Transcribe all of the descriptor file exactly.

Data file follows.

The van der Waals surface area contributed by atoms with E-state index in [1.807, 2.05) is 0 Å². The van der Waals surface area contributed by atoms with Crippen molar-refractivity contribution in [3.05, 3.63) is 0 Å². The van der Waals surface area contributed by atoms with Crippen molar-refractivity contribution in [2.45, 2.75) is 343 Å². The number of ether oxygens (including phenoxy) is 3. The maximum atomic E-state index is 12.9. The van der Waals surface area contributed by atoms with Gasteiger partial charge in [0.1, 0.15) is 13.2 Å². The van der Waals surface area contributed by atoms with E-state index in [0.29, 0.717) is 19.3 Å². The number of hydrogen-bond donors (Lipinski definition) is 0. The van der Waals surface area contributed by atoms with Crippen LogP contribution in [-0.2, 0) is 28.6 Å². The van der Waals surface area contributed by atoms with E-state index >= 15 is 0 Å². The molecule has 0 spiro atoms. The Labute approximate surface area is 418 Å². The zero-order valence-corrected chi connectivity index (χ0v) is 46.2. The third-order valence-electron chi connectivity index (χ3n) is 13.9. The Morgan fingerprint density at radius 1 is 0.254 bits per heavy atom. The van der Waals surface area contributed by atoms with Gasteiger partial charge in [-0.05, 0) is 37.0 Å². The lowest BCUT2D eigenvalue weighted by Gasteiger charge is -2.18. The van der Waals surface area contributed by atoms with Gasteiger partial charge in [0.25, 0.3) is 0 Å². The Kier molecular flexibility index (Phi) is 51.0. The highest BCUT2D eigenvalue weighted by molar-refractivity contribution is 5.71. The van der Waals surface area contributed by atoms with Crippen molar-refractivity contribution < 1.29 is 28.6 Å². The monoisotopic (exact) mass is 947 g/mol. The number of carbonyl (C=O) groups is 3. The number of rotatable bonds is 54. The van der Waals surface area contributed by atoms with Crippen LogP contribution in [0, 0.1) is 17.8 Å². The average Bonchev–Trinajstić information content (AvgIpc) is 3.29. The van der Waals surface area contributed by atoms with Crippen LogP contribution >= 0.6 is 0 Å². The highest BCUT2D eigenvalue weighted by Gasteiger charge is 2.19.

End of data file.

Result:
The van der Waals surface area contributed by atoms with E-state index in [1.807, 2.05) is 0 Å². The van der Waals surface area contributed by atoms with Crippen molar-refractivity contribution in [3.05, 3.63) is 0 Å². The van der Waals surface area contributed by atoms with Crippen molar-refractivity contribution in [2.45, 2.75) is 343 Å². The number of ether oxygens (including phenoxy) is 3. The maximum atomic E-state index is 12.9. The van der Waals surface area contributed by atoms with Gasteiger partial charge in [0.1, 0.15) is 13.2 Å². The van der Waals surface area contributed by atoms with E-state index in [0.29, 0.717) is 19.3 Å². The number of hydrogen-bond donors (Lipinski definition) is 0. The van der Waals surface area contributed by atoms with Crippen LogP contribution in [-0.2, 0) is 28.6 Å². The van der Waals surface area contributed by atoms with E-state index >= 15 is 0 Å². The molecule has 0 spiro atoms. The Labute approximate surface area is 418 Å². The zero-order valence-corrected chi connectivity index (χ0v) is 46.2. The third-order valence-electron chi connectivity index (χ3n) is 13.9. The Morgan fingerprint density at radius 1 is 0.254 bits per heavy atom. The van der Waals surface area contributed by atoms with Gasteiger partial charge in [-0.05, 0) is 37.0 Å². The lowest BCUT2D eigenvalue weighted by Gasteiger charge is -2.18. The van der Waals surface area contributed by atoms with Gasteiger partial charge in [0.25, 0.3) is 0 Å². The Kier molecular flexibility index (Phi) is 51.0. The highest BCUT2D eigenvalue weighted by molar-refractivity contribution is 5.71. The van der Waals surface area contributed by atoms with Crippen molar-refractivity contribution < 1.29 is 28.6 Å². The monoisotopic (exact) mass is 947 g/mol. The number of carbonyl (C=O) groups is 3. The number of rotatable bonds is 54. The van der Waals surface area contributed by atoms with Crippen LogP contribution in [0, 0.1) is 17.8 Å². The average Bonchev–Trinajstić information content (AvgIpc) is 3.29. The van der Waals surface area contributed by atoms with Crippen LogP contribution >= 0.6 is 0 Å². The highest BCUT2D eigenvalue weighted by Gasteiger charge is 2.19.